While the 1950s are the years when computer really began to accelerate, the origins of computers go back even further than that. Some of the most well-known examples of early computers are the ones that were developed and used in the Second World War. During the early 20th century, World War II was a huge driving force between the development of technology and huge steps forward were made, but it was still at least a decade before the first games began to emerge.
Before that could happen, there were several more steps that technology had to take. The first was the ability to store programs. Previously, programming would have had to be entered manually into the machine. The ability to store programs not only made the process of using computers much faster, it allowed easier editing and refining of programs.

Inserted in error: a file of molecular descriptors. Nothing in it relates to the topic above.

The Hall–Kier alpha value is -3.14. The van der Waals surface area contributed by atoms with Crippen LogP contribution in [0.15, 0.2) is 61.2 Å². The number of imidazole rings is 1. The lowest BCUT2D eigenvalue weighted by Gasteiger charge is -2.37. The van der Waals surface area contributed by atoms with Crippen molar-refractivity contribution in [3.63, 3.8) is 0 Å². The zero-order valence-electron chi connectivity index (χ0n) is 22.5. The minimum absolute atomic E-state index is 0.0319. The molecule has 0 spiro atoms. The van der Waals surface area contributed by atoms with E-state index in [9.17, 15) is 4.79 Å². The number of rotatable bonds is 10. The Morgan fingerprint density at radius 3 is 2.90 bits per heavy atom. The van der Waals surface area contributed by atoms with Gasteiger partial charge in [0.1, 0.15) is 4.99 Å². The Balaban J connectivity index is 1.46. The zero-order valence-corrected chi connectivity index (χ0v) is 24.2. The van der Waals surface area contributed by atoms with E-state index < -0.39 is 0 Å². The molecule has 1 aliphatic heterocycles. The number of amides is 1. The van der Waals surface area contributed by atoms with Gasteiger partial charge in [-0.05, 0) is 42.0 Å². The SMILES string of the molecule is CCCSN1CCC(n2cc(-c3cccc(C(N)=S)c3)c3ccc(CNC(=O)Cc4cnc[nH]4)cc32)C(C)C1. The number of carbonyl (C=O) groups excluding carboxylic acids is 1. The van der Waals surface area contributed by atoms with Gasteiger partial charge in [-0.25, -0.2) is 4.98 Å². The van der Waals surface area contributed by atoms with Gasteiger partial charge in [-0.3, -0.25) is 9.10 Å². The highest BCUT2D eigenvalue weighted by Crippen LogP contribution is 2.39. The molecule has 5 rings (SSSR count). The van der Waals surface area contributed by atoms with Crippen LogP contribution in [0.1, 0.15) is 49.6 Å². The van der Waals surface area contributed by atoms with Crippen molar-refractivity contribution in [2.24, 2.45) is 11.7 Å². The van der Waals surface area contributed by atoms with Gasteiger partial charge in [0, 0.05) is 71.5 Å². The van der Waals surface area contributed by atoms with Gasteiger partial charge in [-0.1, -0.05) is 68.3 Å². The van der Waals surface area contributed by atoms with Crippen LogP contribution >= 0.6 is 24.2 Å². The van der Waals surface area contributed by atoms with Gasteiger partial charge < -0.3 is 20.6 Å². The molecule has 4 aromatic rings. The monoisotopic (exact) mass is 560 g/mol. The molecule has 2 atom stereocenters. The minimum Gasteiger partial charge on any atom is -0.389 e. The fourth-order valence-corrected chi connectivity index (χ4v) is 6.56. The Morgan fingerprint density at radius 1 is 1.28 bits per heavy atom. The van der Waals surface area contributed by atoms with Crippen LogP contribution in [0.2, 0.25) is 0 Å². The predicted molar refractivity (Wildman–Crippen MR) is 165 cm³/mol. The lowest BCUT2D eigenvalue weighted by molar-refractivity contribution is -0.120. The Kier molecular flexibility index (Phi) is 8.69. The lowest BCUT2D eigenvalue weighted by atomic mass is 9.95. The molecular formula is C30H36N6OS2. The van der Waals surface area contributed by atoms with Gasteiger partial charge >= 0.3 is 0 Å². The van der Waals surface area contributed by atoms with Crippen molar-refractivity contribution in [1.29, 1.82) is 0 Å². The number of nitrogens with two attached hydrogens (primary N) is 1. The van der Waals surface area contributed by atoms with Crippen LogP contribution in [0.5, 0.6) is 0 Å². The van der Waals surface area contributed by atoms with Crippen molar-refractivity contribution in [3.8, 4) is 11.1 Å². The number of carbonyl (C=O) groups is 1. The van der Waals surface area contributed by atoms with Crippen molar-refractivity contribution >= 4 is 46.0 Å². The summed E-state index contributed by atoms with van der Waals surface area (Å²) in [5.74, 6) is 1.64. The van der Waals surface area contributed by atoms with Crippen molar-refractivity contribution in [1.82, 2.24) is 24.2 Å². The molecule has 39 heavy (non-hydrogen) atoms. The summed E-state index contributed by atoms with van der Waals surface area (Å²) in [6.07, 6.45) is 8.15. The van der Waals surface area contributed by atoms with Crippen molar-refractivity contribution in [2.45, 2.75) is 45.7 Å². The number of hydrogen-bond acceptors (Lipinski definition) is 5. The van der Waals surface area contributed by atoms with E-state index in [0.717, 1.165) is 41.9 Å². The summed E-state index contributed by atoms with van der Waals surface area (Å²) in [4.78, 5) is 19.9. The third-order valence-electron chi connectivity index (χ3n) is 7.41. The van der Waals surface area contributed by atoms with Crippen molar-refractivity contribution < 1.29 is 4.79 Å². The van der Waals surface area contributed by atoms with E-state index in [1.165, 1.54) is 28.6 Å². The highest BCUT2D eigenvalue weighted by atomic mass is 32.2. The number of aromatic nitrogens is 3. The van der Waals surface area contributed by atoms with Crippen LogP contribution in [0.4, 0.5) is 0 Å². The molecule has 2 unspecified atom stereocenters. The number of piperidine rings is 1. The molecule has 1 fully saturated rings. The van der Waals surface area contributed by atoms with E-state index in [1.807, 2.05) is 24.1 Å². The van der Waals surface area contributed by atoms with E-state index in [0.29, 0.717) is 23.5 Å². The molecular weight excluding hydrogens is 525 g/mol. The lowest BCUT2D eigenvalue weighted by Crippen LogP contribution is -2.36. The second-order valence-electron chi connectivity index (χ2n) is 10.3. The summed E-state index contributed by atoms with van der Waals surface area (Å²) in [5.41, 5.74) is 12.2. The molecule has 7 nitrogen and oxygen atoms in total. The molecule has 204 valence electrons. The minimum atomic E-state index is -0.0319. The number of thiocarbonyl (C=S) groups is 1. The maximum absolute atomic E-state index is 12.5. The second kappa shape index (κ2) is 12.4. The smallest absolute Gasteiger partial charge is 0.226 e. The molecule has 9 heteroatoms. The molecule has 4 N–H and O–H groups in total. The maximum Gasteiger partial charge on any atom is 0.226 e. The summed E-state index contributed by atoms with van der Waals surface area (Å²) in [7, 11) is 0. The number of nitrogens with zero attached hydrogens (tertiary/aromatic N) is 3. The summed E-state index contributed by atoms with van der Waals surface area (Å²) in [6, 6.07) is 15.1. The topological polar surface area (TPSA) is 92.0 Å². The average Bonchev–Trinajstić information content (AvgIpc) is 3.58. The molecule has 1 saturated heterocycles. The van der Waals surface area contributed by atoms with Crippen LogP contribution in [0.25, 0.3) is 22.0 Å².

The mid 1950s saw the construction of the mitt tx-0, an experimental computer built at the Lincoln Laboratory. It was notable because it was created for use by students, whereas previously computers had been used exclusively by businesses for number crunching, and to eliminate human error in calculations. This sudden availability of computers outside of the business world was the second big step; the majority of games for the next few decades would not be made by specialist companies, but by individual hobbyists or small groups with a shared enthusiasm for computing. Therefore, it’s no coincidence that the pioneers of the first games almost all had some connection to universities where the machines were available.